Olympic Ratings Continue To Plunge For NBC

Despite incredible races and stories, NBC racked up only  23.9 million viewers and a 6.3 rating among adults 18-49 during the 8-11 pm period. The same Friday four years ago in London averaged 26.9 million viewers and an 8.1 rating in the key demo.

When NBC allowed people to watch sporting events, it had a terrific lineup of knowledgable commentators.  I learn a lot each Olympics from these former athletes commenting on their own sports.  NBC camera crews also continue to do an amazing job in their coverage.  The images and camera work have been incredible.

NBC shocked many with its horrific coverage of the opening ceremonies. It interrupted the ceremony eight times with commercials so the viewers would just get back into some moving imagery only to have NBC insert a tacky series of commercials.  Then when you were allowed to watch and hear the ceremonies, you had to listen to truly moronic commentary from the NBC morning show personalities like Meredith Vieira repeatedly saying things like “I just want to dance!”  It is the type of thing that appeals to the morning show audience at NBC during cooking and fashion segments. It was horrible for the Olympic ceremony and seemed an endless effort of personalities to say that the games were really about them.  Then there was the incredibly stupid decision of NBC to run segments from an interview of one of the creators on what she wanted to achieve with the games — rather than allow us to actually listen and see the games unimpeded.  It was like showing a Van Gogh painting but putting a picture of artist in front of its with key biographical information.
Once the games started, it got worse.  NBC continued to prefer its interviews and stories over showing competitions.  There was remarkably little in the game to actually watch between personal stories and commercials.  The worst moment came when NBC brought in that titan of sports Ryan Seacrest (who appears to have the sole qualification of being Ryan Seacrest) in the midst of the biggest night of swimming competition.  NBC wisely built up a roughly 30 minute period when Phelps had to finish a race, go to a medals ceremony, warm up, and then race again. It was a fascinating thing to watch with a clock counting down in the corner.  However, just as the clock was ticking down, Seacrest was introduced and broke away for a long trailer of the Star War movie. It was something out of a Saturday Night Live skit.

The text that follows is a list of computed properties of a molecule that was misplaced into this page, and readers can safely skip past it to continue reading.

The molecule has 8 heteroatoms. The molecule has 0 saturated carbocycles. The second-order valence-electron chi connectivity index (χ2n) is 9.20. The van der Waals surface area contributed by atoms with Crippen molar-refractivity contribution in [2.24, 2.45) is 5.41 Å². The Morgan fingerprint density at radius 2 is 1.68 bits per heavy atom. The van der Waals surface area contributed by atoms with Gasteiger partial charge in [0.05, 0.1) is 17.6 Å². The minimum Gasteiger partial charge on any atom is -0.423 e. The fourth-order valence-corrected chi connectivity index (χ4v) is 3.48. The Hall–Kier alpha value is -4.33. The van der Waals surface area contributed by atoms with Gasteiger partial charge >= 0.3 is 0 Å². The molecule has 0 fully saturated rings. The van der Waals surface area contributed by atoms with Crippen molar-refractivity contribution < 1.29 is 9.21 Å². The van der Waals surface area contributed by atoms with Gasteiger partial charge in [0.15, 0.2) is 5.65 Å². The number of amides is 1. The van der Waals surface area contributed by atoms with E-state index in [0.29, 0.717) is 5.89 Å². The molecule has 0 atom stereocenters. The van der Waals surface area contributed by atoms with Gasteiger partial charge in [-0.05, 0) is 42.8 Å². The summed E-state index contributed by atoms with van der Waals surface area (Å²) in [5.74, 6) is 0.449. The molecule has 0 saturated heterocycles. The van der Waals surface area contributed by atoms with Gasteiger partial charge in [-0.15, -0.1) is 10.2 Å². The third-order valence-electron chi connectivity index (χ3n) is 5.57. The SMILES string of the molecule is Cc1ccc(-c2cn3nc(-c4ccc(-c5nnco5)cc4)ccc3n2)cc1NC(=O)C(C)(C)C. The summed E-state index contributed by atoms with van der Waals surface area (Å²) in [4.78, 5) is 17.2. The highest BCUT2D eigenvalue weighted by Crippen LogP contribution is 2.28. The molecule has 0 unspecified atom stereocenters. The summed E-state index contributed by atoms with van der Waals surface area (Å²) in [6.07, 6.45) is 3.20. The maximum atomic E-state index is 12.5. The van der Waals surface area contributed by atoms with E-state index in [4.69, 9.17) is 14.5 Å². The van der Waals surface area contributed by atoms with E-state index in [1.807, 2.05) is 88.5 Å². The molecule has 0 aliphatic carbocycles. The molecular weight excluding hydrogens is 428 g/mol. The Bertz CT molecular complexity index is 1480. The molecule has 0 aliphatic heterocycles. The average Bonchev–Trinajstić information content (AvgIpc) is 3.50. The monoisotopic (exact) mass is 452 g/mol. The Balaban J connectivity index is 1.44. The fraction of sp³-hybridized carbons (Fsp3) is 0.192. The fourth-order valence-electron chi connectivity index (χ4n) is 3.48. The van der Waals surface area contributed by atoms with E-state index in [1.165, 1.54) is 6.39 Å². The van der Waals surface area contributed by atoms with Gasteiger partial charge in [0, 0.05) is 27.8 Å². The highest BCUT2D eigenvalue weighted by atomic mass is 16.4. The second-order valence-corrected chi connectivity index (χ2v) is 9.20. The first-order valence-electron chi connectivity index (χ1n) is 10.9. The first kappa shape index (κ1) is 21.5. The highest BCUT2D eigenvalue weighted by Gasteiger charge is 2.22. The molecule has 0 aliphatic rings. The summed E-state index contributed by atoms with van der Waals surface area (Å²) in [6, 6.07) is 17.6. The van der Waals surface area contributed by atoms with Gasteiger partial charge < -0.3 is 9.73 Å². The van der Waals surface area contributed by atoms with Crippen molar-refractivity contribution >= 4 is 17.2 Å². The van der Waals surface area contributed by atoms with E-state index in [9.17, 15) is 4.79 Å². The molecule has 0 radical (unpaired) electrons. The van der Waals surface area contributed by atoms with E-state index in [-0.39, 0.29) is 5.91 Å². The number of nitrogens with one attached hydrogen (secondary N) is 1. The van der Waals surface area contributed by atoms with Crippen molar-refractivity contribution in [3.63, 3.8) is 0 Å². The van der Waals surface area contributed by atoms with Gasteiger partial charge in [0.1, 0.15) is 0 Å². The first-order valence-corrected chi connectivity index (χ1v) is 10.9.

There has also been a general criticism of NBC downplaying protests and problems at Rio.  Many have speculated that NBC was advancing the spin of the IOC and Brazil over the disastrous selection of Rio.
As NBC freaks over the plunge in ratings, it might want to ask itself about the decision to feature less sports and more of itself.  While NBC continues to believe that viewers tune into to see its personalities, they really do want to watch competitions.  If the International Olympic Committee (IOC) had a modicum of ethics, it would be incensed by the coverage.  However, sports is hardly the priority for either the IOC or NBC.
So, perhaps in the NBC corporate meetings this week, someone will have the courage to  paraphrase Shakespeare, and say “The fault, dear NBC, is not in our [athletic] stars, But in ourselves.”  

31 thoughts on “Olympic Ratings Continue To Plunge For NBC”